Page:Popular Science Monthly Volume 42.djvu/184

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were the agency which scored the rocks and distributed the bowlders over the island. In the second place, these investigations have explained away, in a very complete and satisfactory manner, the evidence which had been supposed to prove that there was a submergence of the northern part of England and Wales during an interglacial period amounting to fourteen hundred or two thousand feet.

This evidence consisted of shell-beds inclosed in true glacial deposits eleven hundred feet above the sea at Macclesfield, near Manchester, and fourteen hundred feet above the sea at Moel Tryfaen, on the northern flanks of Snowdon, in Wales. Prof. Lewis, and those who have followed out the clews which he started, have proved that these shell-beds were not direct deposits during a submergence of the country, but rather beds washed out of true glacial deposits which had been shoved along by the ice in its passage over the bottom of the Irish Sea. The shells were pushed up with the mud from the sea-bottom, as pebbles are known to have been in so many instances. The melting of the ice furnished the water necessary for partially working over the original deposit and sorting out and stratifying the inclosed gravel and shells.

The demonstration of this theory of Prof. Lewis consists in showing that the deposits of shells are limited to those portions of the glaciated area which can be proved, by the transported bowlders, to have been overrun by ice which passed over the sea-bottom. Over this area shells are more or less mingled with the till, or bowlder clay, just as pebbles are, and limited beds of gravel and shells are of frequent occurrence, though the shells for the most part are very much broken up. An additional point of evidence of great weight is found in the fact that the shells are not such as would collect in the same place under water. In these beds rock-haunting and mud-loving species, and shallow-water and deep-water species are indiscriminately mingled together.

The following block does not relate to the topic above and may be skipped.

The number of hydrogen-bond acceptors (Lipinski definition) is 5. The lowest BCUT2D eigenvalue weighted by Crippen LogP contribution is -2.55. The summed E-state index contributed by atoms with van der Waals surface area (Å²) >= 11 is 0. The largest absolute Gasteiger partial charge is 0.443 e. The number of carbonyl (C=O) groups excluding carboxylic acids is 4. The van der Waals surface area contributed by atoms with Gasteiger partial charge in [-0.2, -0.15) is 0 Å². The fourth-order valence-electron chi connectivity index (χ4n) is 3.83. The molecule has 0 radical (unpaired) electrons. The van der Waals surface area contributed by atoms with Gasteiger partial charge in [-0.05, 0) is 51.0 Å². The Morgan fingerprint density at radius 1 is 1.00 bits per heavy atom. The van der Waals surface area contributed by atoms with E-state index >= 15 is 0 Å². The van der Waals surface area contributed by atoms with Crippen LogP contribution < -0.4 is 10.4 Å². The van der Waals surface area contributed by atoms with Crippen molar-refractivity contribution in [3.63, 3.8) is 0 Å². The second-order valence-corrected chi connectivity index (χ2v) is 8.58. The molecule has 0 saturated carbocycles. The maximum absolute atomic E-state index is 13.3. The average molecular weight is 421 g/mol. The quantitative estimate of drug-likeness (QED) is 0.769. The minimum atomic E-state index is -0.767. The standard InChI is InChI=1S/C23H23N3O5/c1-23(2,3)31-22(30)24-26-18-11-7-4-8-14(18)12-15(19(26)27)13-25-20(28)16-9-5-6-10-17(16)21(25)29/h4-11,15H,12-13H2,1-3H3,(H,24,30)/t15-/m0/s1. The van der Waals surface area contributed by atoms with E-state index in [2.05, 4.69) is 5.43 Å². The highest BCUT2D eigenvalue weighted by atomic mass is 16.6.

The course of ice movement is clearly shown on the map by the lines indicated in the transportation of bowlders. Briefly stated, the movements were as follows: Scandinavian ice flowed westward over the shallow basin of the German Ocean until it reached the coast of England from Flamborough Head to the latitude of London. It was warded off from Scotland and the northern coast of England by the glaciers which had preoccupied that region. Scandinavian bowlders are found scattered over the eastern counties of England, and there is evidence that the ice from that direction penetrated to the vicinity of London and up nearly to the head-waters of the Ouse and of the South Branch of the Humber. Meanwhile a glacial movement had been in progress